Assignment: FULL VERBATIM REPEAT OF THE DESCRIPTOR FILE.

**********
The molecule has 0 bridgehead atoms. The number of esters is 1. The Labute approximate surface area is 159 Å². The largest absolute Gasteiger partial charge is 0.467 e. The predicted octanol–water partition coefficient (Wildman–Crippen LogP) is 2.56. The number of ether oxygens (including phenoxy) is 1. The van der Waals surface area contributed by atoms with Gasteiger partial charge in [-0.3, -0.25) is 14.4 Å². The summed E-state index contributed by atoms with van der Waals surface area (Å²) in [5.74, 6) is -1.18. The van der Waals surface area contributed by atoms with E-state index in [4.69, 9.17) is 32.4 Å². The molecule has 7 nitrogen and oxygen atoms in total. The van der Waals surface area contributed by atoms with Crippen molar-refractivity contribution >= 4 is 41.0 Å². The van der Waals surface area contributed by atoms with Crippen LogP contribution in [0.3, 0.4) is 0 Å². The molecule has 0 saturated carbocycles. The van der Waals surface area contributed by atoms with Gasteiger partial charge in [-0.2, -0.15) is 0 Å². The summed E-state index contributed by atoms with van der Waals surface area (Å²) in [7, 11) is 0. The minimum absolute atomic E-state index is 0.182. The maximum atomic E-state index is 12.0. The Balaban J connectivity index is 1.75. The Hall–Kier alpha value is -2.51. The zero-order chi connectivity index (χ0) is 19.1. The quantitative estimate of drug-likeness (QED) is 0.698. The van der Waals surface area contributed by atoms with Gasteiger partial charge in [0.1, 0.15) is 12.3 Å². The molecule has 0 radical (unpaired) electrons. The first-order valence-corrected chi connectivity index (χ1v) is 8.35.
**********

The molecule has 0 bridgehead atoms. The number of esters is 1. The Labute approximate surface area is 159 Å². The largest absolute Gasteiger partial charge is 0.467 e. The predicted octanol–water partition coefficient (Wildman–Crippen LogP) is 2.56. The number of ether oxygens (including phenoxy) is 1. The van der Waals surface area contributed by atoms with Gasteiger partial charge in [-0.3, -0.25) is 14.4 Å². The summed E-state index contributed by atoms with van der Waals surface area (Å²) in [5.74, 6) is -1.18. The van der Waals surface area contributed by atoms with E-state index in [4.69, 9.17) is 32.4 Å². The molecule has 7 nitrogen and oxygen atoms in total. The van der Waals surface area contributed by atoms with Crippen molar-refractivity contribution >= 4 is 41.0 Å². The van der Waals surface area contributed by atoms with Crippen LogP contribution in [0.3, 0.4) is 0 Å². The molecule has 0 saturated carbocycles. The van der Waals surface area contributed by atoms with Gasteiger partial charge in [-0.2, -0.15) is 0 Å². The summed E-state index contributed by atoms with van der Waals surface area (Å²) in [7, 11) is 0. The minimum absolute atomic E-state index is 0.182. The maximum atomic E-state index is 12.0. The Balaban J connectivity index is 1.75. The Hall–Kier alpha value is -2.51. The zero-order chi connectivity index (χ0) is 19.1. The quantitative estimate of drug-likeness (QED) is 0.698. The van der Waals surface area contributed by atoms with Gasteiger partial charge in [0.1, 0.15) is 12.3 Å². The molecule has 0 radical (unpaired) electrons. The first-order valence-corrected chi connectivity index (χ1v) is 8.35.